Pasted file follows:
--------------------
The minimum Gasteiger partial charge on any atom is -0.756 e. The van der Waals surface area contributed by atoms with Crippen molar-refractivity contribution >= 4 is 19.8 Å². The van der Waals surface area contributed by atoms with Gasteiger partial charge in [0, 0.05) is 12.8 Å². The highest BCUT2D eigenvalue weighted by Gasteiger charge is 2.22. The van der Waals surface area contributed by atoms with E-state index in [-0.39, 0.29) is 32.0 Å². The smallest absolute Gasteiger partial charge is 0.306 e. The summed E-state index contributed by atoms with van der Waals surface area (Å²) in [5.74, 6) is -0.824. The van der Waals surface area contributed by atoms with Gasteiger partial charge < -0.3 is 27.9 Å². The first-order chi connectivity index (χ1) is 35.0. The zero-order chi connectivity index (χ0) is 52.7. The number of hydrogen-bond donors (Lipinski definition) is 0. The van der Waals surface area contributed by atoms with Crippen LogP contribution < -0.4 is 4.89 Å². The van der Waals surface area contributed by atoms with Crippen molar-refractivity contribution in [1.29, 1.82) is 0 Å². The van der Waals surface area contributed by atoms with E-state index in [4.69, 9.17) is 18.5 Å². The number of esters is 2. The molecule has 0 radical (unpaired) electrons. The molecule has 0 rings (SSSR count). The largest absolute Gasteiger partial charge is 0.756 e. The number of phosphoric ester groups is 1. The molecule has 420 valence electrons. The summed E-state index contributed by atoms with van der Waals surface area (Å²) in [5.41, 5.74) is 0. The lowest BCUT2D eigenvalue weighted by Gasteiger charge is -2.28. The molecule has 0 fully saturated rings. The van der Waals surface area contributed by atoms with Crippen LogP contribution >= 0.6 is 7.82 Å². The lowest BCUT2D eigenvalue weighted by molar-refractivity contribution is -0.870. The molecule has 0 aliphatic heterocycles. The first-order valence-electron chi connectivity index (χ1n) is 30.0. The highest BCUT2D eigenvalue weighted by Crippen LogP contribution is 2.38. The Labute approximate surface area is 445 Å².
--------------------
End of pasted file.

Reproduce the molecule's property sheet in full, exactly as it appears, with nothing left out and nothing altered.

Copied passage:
The minimum Gasteiger partial charge on any atom is -0.756 e. The van der Waals surface area contributed by atoms with Crippen molar-refractivity contribution >= 4 is 19.8 Å². The van der Waals surface area contributed by atoms with Gasteiger partial charge in [0, 0.05) is 12.8 Å². The highest BCUT2D eigenvalue weighted by Gasteiger charge is 2.22. The van der Waals surface area contributed by atoms with E-state index in [-0.39, 0.29) is 32.0 Å². The smallest absolute Gasteiger partial charge is 0.306 e. The summed E-state index contributed by atoms with van der Waals surface area (Å²) in [5.74, 6) is -0.824. The van der Waals surface area contributed by atoms with Gasteiger partial charge < -0.3 is 27.9 Å². The first-order chi connectivity index (χ1) is 35.0. The zero-order chi connectivity index (χ0) is 52.7. The number of hydrogen-bond donors (Lipinski definition) is 0. The van der Waals surface area contributed by atoms with Crippen LogP contribution < -0.4 is 4.89 Å². The van der Waals surface area contributed by atoms with Crippen molar-refractivity contribution in [1.29, 1.82) is 0 Å². The van der Waals surface area contributed by atoms with E-state index in [4.69, 9.17) is 18.5 Å². The number of esters is 2. The molecule has 0 radical (unpaired) electrons. The molecule has 0 rings (SSSR count). The largest absolute Gasteiger partial charge is 0.756 e. The number of phosphoric ester groups is 1. The molecule has 420 valence electrons. The summed E-state index contributed by atoms with van der Waals surface area (Å²) in [5.41, 5.74) is 0. The lowest BCUT2D eigenvalue weighted by Gasteiger charge is -2.28. The molecule has 0 fully saturated rings. The van der Waals surface area contributed by atoms with Crippen LogP contribution >= 0.6 is 7.82 Å². The lowest BCUT2D eigenvalue weighted by molar-refractivity contribution is -0.870. The molecule has 0 aliphatic heterocycles. The first-order valence-electron chi connectivity index (χ1n) is 30.0. The highest BCUT2D eigenvalue weighted by Crippen LogP contribution is 2.38. The Labute approximate surface area is 445 Å².